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Question on rolling motion

  1. Nov 22, 2009 #1
    1. The problem statement, all variables and given/known data

    Question
    A disk is initially stationary on a platform. Force P is exerted on the platform. Mass of Disk is MD and Mass of Platform is MP.

    Determine the minimum coefficient of friction in order for the ball to not roll.
    What is the acceleration of the ball as seen from stationary frame?

    Attempt

    2. Relevant equations

    F=ma
    I(alpha)=Summation of Moment

    3. The attempt at a solution

    Acceleration of Ball has to be equal to the acceleration of the Platform since both starts from stationary.

    F (friction on ball)= MD x a
    P - F (friction on platform) = MP x a

    Since F can obtained, the angular acceleration of the ball is to be determined next.

    I x (alpha = angular acceleration) = (moment about center of the ball = Fr)

    With this "alpha" can be determined.

    Now for the last step,

    Acceleration of ball from neutral frame = acceleration of cart - (alpha x radius of ball)
    Hence, negative acceleration is obtained, which infer that the ball roll backwards.

    Please do correct me if there is any mistake.

    Thanks in advance.
     
  2. jcsd
  3. Nov 23, 2009 #2

    Doc Al

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    Your problem description is not quite clear. I assume that the problem begins with a ball at rest on a platform (on top of a frictionless surface)? And that you need the minimum coefficient of friction so that the ball rolls without slipping?
     
  4. Nov 23, 2009 #3
    Yes. Initially the disk and the platform are stationary. A force P is then applied to the platform alone. What is the minimum coefficient of friction so that the ball rolls without slipping.
     
  5. Nov 23, 2009 #4

    tiny-tim

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    Welcome to PF!

    Hi estalas! Welcome to PF! :smile:

    Like Doc Al, I don't understand either. :confused:

    You talk about a disk and a ball.

    Are they the same thing, or two different things?

    If it's a disk (like a coin), in which direction is it pointing, compared with the force, P?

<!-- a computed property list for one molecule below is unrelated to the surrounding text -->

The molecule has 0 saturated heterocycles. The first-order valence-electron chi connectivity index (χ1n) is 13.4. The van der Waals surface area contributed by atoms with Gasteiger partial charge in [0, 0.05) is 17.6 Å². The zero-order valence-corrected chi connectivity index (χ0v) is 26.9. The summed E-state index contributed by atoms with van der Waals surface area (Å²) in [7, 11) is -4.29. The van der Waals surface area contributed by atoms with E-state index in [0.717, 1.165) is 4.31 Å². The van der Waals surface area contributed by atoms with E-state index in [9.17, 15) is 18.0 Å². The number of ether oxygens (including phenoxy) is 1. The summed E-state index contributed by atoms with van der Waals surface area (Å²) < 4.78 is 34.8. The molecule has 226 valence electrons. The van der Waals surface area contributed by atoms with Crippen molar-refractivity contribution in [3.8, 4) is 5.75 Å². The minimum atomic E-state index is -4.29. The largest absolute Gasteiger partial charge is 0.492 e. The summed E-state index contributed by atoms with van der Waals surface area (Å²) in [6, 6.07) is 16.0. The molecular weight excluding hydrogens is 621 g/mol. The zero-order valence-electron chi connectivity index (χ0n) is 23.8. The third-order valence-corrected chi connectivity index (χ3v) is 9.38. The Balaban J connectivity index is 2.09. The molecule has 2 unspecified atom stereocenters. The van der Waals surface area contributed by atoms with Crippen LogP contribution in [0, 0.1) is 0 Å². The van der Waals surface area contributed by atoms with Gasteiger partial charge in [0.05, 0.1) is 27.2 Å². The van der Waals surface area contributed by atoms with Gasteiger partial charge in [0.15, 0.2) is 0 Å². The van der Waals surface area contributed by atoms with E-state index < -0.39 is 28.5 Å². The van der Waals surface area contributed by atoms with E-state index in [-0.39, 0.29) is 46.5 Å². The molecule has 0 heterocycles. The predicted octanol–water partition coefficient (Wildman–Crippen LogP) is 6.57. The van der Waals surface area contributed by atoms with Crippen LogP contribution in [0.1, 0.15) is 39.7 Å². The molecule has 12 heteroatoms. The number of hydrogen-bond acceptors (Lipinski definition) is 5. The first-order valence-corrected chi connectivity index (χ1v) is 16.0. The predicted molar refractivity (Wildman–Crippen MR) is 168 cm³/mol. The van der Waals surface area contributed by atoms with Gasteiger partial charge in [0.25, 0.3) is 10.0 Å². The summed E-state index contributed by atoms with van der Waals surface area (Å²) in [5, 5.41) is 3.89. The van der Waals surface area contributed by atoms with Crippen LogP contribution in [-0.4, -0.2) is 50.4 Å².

6. Nov 23, 2009 #5

    Doc Al

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    I assume you mean the ball and the platform are initially stationary. (There's no disk, right?)
     
  7. Nov 24, 2009 #6
    Sorry, my mistake for the ambiquity. Thanks for pointing it out !

    Its an infinitely thin disk, with I= 1/2 mr^2.
    So the question is on what is the coefficient of friction to keep the disk from slipping.
     
  8. Nov 24, 2009 #7

    tiny-tim

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    (ambiguity! :wink:)

    Just one more point …

    originally you said "rolling" … should we forget about that?

    is this a disk, lying flat on the platform, and the only thing it can do is to slip (or slide)?

    ok, do Ftotal = ma for the disk …

    what do you get? :smile:
     
  9. Nov 24, 2009 #8

    Doc Al

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    OK, so if I understand you correctly, there is no ball in this problem only a disk. You have a disk on its edge resting on a platform. (I'll assume that the axis of the disk is perpendicular to the acceleration of the platform.) The problem is to figure out the minimum coefficient of friction that would have the disk roll without slipping. Right?

    Assuming that is correct, let's return to your original post.
    The acceleration of platform and disk cannot be the same--otherwise they would move together and the disk would never roll.

    Hint: How do the accelerations of the disk and the platform and the angular acceleration of disk relate to each other, considering that the disk is rolling along the platform without slipping?
     
  10. Nov 24, 2009 #9
    By mental visualization,
    The acceleration of the disk should be lower than that of the platform itself. And the angular acceleration of the disk should be resulting in acceleration that is in opposite direction to the platform. Am I right?

    However, i am having a difficulty in coming up with the relation to all these.
    Please do enlighten me with the relationship and how it come about... thanks !